would appear a less formidable undertaking than a frontal attack
The result of success would be-
To enable us to obtain control of the Western Mediterranean and
To alter the whole position of our forces in the Middle East
To render possible action against Italy, the weakest link in the
Axis To pave the way to our re-entering the Continent via the
Balkans. It would not preclude the continuance of the policy of
direct raids upon Europe.
Even in the event of the collapse of Russia it should enable us to
deny to the Germans that period of respite which is vital to them.
On the other hand, if we concentrate upon a full scale frontal
attack against Europe in the Spring of 1943 and Russia collapses
we would be unable to proceed with our plans and Germany would be
enabled to carry out that rehabilitation of her whole system which
on all the evidence I have seen is vital to her.
Two points that have to be considered are-
(a) What degree of resistance would be offered by the French in
(b) What would be the effect on our relations with Vichy France.
With regard to (a) considerable resistance at the outset would
have to be anticipated as the Vichy Government has packed all
important civil and military positions in Northern Africa with
pro-Axis sympathisers. This resistance would be likely to collapse
after a short period if the enterprise were undertaken on an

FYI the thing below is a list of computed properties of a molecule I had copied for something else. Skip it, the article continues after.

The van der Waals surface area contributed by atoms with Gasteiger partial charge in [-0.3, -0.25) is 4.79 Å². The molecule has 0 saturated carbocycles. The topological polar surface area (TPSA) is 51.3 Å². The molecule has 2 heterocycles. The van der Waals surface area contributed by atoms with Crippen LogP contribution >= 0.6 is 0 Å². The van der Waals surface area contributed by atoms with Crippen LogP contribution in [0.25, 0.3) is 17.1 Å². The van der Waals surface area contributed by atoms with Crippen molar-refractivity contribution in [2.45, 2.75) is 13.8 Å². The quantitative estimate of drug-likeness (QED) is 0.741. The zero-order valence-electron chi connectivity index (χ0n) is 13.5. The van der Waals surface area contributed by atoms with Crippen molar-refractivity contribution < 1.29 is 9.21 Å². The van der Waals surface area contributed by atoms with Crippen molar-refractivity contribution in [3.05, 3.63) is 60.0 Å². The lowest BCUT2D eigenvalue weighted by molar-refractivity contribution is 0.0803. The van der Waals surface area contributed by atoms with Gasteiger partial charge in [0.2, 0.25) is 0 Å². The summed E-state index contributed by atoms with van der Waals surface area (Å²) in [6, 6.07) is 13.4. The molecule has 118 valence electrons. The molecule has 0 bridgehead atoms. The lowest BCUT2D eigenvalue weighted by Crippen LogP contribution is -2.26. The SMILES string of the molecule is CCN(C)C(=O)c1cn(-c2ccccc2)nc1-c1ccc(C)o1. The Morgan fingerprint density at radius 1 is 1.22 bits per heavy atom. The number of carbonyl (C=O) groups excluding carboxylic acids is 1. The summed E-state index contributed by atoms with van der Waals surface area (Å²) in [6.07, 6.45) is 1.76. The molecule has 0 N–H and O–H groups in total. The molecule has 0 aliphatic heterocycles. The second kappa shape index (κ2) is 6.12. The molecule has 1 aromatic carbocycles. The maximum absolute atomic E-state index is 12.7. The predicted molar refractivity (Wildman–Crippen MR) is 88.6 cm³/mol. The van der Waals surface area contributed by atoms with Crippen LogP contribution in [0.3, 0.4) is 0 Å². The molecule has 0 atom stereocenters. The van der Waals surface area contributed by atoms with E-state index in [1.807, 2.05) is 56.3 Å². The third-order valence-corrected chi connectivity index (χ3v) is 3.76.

With regard to (b) the reaction of the Vichy Government would be
strongly hostile. The question that has to be determined is how
far public opinion in France would react to an attack in North
Africa as against the raids culminating in a grand offensive
against metropolitan France which are contemplated.
The object of this Note is to stress the necessity for the most
careful consideration of-
(i) The situation that would arise in the event of our
concentrating our preparations upon a full scale frontal attack on
Europe in the Spring of 1943 and then finding as a result of
developments in Russia and/or elsewhere it being impossible to
(ii) The possibility of an attack in North Africa or elsewhere
without the qualification that such an attack must be conditioned
by its not interfering with a full scale frontal attack on Europe.
1 On 21 July Bruce forwarded a copy of this note to Churchill, who
in turn gave it to the U.K. Chiefs of Staff for comment. See
letters of 21 July on file AA: M100, July 1942 and also Document